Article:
To help stop this problem, she said people should start open discussions with parents and grandparents on any concern or problem. She said domestic violence is made worse by untreated mental illness.

“This feeds the problem,” she said.

Student Jasmine Livings said she was really encouraged by the speech and learned to accept herself.

“Look at yourself through a microscope and realize that you are trapped,” Edmonds advised abuse victims.

They might need to go to attend counseling sessions not necessarily because of mental illness. They just need help, Edmonds said.

• • •

Women’s roles have changed and are evolving, but they still have several challenges to overcome, a college administrator told Women’s Symposium participants in the closing session.

“We have a responsibility to ask ourselves why things are happening the way they are with women in our worlds,” said Dean, executive dean of humanities and performing arts at Richland College in Dallas. “I don’t know if things will ever be equal.”

Although women now are the majority of the working class at 57 percent and have more successful businesses than male business owners,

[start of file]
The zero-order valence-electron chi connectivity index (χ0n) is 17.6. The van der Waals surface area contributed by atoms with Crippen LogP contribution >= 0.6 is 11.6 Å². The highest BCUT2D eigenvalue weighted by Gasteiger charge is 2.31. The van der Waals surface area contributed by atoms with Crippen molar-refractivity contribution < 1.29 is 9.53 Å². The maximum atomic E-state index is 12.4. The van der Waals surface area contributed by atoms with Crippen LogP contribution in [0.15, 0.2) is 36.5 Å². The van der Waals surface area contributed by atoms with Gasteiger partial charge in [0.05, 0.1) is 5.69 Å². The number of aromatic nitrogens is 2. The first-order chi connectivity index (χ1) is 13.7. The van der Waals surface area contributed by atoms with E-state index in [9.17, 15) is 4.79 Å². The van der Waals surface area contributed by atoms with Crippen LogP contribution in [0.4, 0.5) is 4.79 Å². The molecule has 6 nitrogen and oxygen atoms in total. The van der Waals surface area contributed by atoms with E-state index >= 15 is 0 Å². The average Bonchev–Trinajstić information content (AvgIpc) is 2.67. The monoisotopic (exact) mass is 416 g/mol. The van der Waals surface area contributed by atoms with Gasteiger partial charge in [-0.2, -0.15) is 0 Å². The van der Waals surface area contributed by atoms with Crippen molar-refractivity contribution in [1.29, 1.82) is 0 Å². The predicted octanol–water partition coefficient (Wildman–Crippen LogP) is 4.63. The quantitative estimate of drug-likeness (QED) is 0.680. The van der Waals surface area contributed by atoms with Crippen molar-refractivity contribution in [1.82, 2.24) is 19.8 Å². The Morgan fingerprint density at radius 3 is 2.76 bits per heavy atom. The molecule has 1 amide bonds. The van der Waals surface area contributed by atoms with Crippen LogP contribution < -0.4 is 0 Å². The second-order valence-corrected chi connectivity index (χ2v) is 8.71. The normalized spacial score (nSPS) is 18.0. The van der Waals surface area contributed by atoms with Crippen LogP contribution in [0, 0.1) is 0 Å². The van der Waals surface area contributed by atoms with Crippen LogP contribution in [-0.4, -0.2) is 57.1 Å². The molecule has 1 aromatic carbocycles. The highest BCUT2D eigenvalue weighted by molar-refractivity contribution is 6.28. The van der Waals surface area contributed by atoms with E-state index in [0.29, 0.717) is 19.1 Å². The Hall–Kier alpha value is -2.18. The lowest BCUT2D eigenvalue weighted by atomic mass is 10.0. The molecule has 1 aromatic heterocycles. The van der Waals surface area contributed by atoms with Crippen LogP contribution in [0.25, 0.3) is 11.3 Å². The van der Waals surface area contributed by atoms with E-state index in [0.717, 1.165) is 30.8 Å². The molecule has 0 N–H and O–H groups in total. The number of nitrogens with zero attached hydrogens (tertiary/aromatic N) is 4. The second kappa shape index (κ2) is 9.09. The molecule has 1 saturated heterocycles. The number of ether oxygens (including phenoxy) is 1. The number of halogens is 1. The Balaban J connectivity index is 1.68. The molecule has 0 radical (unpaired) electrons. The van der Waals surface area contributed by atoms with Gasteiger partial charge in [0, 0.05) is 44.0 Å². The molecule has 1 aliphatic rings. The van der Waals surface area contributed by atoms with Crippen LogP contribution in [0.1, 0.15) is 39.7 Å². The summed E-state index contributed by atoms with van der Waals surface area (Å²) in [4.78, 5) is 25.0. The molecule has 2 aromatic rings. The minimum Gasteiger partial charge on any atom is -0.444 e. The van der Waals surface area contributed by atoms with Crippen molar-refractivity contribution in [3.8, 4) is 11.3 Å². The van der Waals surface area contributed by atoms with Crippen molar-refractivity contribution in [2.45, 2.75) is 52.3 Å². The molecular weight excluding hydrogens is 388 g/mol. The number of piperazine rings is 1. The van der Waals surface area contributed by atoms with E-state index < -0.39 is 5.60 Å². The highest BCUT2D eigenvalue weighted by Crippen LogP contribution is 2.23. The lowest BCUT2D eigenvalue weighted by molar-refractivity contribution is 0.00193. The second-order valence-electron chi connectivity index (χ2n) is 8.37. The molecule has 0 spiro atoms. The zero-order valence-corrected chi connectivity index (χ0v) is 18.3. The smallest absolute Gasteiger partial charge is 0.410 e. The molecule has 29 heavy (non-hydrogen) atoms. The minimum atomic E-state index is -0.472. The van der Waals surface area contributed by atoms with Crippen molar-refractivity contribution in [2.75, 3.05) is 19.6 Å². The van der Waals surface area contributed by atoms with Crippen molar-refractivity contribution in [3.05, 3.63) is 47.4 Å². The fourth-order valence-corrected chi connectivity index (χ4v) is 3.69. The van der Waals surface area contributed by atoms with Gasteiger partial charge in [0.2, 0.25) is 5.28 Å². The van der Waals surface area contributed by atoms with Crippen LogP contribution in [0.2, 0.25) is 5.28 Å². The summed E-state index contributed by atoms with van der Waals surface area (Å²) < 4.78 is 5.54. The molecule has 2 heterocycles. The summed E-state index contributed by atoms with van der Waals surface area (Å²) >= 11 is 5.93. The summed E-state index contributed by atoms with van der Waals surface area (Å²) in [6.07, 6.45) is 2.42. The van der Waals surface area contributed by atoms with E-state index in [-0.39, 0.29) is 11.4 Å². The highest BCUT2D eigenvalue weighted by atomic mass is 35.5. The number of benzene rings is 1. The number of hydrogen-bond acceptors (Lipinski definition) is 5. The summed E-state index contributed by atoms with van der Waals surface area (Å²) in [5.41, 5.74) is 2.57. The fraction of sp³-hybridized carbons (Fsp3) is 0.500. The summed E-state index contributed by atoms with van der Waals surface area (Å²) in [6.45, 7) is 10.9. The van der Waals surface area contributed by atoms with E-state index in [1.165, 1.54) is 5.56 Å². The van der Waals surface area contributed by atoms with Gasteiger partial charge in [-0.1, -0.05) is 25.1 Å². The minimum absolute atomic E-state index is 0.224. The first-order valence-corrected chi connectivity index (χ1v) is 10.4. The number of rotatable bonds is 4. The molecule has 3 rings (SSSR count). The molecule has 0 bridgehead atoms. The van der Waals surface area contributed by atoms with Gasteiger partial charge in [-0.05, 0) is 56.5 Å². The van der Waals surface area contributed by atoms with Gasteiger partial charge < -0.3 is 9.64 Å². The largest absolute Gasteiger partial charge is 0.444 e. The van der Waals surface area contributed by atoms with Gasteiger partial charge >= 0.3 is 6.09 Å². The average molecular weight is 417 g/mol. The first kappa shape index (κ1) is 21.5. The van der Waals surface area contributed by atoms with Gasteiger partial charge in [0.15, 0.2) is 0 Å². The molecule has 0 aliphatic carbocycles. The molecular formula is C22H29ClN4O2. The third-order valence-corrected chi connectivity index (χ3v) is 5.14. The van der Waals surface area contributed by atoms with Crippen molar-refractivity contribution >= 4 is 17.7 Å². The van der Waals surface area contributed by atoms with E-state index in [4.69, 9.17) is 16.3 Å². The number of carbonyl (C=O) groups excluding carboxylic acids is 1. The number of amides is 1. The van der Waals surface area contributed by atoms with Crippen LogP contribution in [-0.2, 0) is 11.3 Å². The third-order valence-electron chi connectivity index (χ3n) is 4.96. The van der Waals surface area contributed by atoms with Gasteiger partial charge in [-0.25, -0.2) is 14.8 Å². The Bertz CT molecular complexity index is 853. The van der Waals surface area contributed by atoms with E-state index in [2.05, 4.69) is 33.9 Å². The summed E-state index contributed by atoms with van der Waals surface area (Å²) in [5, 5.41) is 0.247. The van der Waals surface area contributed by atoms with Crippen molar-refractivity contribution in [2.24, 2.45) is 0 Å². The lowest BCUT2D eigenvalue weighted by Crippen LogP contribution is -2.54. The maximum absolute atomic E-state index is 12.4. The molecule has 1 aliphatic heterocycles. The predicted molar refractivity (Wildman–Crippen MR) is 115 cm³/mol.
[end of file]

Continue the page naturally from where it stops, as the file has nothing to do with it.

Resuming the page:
Dean said things like feticide and infanticide are happening in China and other nations.

“Are women’s rights improving?” she said. “It depends on what you choose to focus on.”

Because of culture pressure in China to have a boy, many of the girl babies are killed or neglected, Dean said.

“Men carry the family name,” she said.

Therefore, Dean said, girls are viewed as less valuable than men. In places like Senegal and China, many girls are denied education. Senegal has a 35 percent literacy rate.

“If you don’t see that as a problem, then something’s wrong,” she said.

Also, girls reaching adolescence in other countries and America are susceptible to sex slavery and trafficking. Dean said women are often lured by a decent job offer, then kidnapped or threatened and kept against their will.

Some of these women do not know English or the American culture, and some do not have anyone because their families live in other countries.

“This is happening right under our noses,” she said. “If you’re not mad about this, you should be.”

Dean said 27 million people are enslaved across the country, and criminals run their slave shops like Fortune 500 companies.

Even though statistics show that women are more successful and closer to equality than ever before, Dean said their overall happiness has decreased.

“There is a lot of media pressure for males and females,” she said.

Dean said only 5 percent of women in the world are born looking like the pictures seen in magazines.

“Most of us will never look like that,” she said.

Yet by age 14, Dean said more than 50 percent of girls say they don’t like their bodies.

She said all women should ask themselves what they can do to make a difference.

“I feel responsible as a citizen because what if it were me in the situation?” she said.